1. Heart attack or stroke – High blood pressure can cause hardening and thickening of the arteries (atherosclerosis), which can lead to a heart attack, stroke or other complications.
3. Heart failure
4. Weakened and narrowed blood vessels in your kidneys – This can prevent these organs from functioning normally.
5. Thickened, narrowed or torn blood vessels in the eyes – This can result in vision loss.
6. Metabolic syndrome
7. Trouble with memory or understanding.
Blood pressure measurements fall into several categories:-
Normal blood pressure – Your blood pressure is normal if it’s below 120/80 mm Hg.
Elevated blood pressure – Elevated blood pressure is a systolic pressure ranging from 120 to 129 mm Hg and a diastolic pressure below (not above) 80 mm Hg. Elevated blood pressure tends to get worse over time unless steps are taken to control blood pressure. Elevated blood pressure may also be called prehypertension.
Stage 1 hypertension – Stage 1 hypertension is a systolic pressure ranging from 130 to 139 mm Hg or a diastolic pressure ranging from 80 to 89 mm Hg.
Stage 2 hypertension – More-severe hypertension, stage 2 hypertension is a systolic pressure of 140 mm Hg or higher or a diastolic pressure of 90 mm Hg or higher.
Hypertensive crisis – A blood pressure measurement higher than 180/120 mm Hg is an emergency situation that requires urgent medical care.
If you have high blood pressure, your doctor may recommend tests to confirm the diagnosis and check for underlying conditions that can cause hypertension.
Ambulatory monitoring – This 24-hour blood pressure monitoring test is used to confirm if you have high blood pressure. The device used for this test measures your blood pressure at regular intervals over a 24-hour period and provides a more accurate picture of blood pressure changes over an average day and night.
Lab tests – Your doctor may recommend a urine test (urinalysis) and blood tests, including a cholesterol test.
Electrocardiogram (ECG or EKG) – This quick and painless test measures your heart’s electrical activity.
Echocardiogram – Depending on your signs and symptoms and test results, your doctor may order an echocardiogram to check for more signs of heart disease. An echocardiogram uses sound waves to produce images of the heart.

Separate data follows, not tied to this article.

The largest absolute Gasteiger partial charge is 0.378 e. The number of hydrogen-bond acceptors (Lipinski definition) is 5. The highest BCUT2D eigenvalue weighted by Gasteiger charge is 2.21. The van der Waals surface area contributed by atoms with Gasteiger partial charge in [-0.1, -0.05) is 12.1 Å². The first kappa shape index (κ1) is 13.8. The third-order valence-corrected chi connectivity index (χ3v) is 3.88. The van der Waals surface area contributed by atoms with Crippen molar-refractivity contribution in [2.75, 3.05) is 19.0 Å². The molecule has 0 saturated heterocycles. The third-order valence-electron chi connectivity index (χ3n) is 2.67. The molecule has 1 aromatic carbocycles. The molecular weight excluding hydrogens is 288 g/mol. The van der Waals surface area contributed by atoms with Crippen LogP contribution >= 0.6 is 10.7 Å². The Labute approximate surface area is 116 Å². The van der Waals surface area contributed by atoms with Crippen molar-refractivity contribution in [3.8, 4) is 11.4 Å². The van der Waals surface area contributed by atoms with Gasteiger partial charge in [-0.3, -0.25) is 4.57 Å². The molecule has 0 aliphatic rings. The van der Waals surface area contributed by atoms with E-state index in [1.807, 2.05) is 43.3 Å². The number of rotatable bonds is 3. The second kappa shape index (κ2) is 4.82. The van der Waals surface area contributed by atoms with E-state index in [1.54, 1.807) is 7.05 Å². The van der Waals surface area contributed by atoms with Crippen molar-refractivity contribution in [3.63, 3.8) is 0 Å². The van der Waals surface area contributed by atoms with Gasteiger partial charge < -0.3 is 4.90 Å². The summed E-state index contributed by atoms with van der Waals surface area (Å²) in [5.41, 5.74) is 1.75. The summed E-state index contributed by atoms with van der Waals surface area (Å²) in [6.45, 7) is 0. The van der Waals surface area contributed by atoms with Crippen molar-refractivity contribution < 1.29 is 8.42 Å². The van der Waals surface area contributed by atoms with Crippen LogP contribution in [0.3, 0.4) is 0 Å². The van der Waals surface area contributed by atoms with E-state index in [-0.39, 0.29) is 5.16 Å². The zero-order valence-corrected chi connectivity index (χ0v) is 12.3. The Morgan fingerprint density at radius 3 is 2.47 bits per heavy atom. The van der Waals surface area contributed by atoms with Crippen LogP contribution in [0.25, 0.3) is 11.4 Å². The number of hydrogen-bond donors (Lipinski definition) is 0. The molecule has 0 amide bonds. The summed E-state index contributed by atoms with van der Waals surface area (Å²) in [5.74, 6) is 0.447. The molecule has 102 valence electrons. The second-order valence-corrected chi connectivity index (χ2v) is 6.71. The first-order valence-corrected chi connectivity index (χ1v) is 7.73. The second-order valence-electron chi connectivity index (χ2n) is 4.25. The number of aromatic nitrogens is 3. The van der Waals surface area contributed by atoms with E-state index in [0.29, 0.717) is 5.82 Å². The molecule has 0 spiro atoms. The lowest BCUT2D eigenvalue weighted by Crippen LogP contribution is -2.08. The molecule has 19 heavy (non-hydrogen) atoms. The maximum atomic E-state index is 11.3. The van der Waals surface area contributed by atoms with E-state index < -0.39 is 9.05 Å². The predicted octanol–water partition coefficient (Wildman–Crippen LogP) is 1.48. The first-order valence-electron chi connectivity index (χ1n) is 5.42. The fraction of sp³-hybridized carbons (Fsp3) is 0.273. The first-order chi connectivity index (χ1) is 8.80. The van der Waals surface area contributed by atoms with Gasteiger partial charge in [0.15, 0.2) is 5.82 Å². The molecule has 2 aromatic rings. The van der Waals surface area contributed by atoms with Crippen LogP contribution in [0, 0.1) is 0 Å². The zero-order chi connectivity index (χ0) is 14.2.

Changing your lifestyle can help control and manage high blood pressure. Your doctor may recommend that you make lifestyle changes including:
- Eating a heart-healthy diet with less salt
- Getting regular physical activity
- Maintaining a healthy weight or losing weight if you’re overweight or obese
- Limiting the amount of alcohol you drink
Medications used to treat high blood pressure include:
Diuretics – Diuretics, sometimes called water pills, are medications that help your kidneys eliminate sodium and water from the body. These drugs are often the first medications tried to treat high blood pressure.
Diuretics commonly used to treat blood pressure include chlorthalidone, hydrochlorothiazide (Microzide) and others.
Angiotensin-converting enzyme (ACE) inhibitors – These medications — such as lisinopril (Prinivil, Zestril), benazepril (Lotensin), captopril and others — help relax blood vessels by blocking the formation of a natural chemical that narrows blood vessels.
Angiotensin II receptor blockers (ARBs) – These medications relax blood vessels by blocking the action, not the formation, of a natural chemical that narrows blood vessels. ARBs include candesartan (Atacand), losartan (Cozaar) and others.
Calcium channel blockers – These medications — including amlodipine (Norvasc), diltiazem (Cardizem, Tiazac, others) and others — help relax the muscles of your blood vessels. Some slow your heart rate.
Lifestyle and home remedies :-
- Decrease the salt in your diet.
- Maintain a healthy weight.
- Eat Healthy food.
- Increase physical activity.
- Limit alcohol.
- Don’t smoke.
- Manage stress.
- Practice relaxation or slow, deep breathing.
Dr. Gaurav Shrivastava (PT), Assistant Professor, Department of Physiotherapy, Career Point University, Kota